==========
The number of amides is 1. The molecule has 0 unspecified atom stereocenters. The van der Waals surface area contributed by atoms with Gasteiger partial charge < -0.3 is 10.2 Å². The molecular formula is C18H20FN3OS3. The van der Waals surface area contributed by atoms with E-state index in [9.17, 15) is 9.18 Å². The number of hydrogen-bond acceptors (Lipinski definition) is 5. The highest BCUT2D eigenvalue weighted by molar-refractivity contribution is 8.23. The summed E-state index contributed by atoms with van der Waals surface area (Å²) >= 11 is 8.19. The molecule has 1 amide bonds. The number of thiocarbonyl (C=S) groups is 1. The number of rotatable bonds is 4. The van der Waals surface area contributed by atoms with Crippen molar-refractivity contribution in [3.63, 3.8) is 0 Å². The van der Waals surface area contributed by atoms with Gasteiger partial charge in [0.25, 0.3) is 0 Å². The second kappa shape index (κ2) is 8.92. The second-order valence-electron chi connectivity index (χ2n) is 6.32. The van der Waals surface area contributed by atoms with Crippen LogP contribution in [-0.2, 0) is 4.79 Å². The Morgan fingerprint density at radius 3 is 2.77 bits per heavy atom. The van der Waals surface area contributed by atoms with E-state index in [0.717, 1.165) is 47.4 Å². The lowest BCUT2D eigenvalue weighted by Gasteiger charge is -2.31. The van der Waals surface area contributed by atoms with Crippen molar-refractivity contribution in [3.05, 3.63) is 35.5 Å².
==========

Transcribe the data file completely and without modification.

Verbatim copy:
The number of amides is 1. The molecule has 0 unspecified atom stereocenters. The van der Waals surface area contributed by atoms with Gasteiger partial charge < -0.3 is 10.2 Å². The molecular formula is C18H20FN3OS3. The van der Waals surface area contributed by atoms with E-state index in [9.17, 15) is 9.18 Å². The number of hydrogen-bond acceptors (Lipinski definition) is 5. The highest BCUT2D eigenvalue weighted by molar-refractivity contribution is 8.23. The summed E-state index contributed by atoms with van der Waals surface area (Å²) >= 11 is 8.19. The molecule has 1 amide bonds. The number of thiocarbonyl (C=S) groups is 1. The number of rotatable bonds is 4. The van der Waals surface area contributed by atoms with Crippen molar-refractivity contribution in [3.63, 3.8) is 0 Å². The van der Waals surface area contributed by atoms with Gasteiger partial charge in [0.25, 0.3) is 0 Å². The second kappa shape index (κ2) is 8.92. The second-order valence-electron chi connectivity index (χ2n) is 6.32. The van der Waals surface area contributed by atoms with Crippen LogP contribution in [-0.2, 0) is 4.79 Å². The Morgan fingerprint density at radius 3 is 2.77 bits per heavy atom. The van der Waals surface area contributed by atoms with E-state index in [0.717, 1.165) is 47.4 Å². The lowest BCUT2D eigenvalue weighted by Gasteiger charge is -2.31. The van der Waals surface area contributed by atoms with Crippen molar-refractivity contribution in [3.05, 3.63) is 35.5 Å².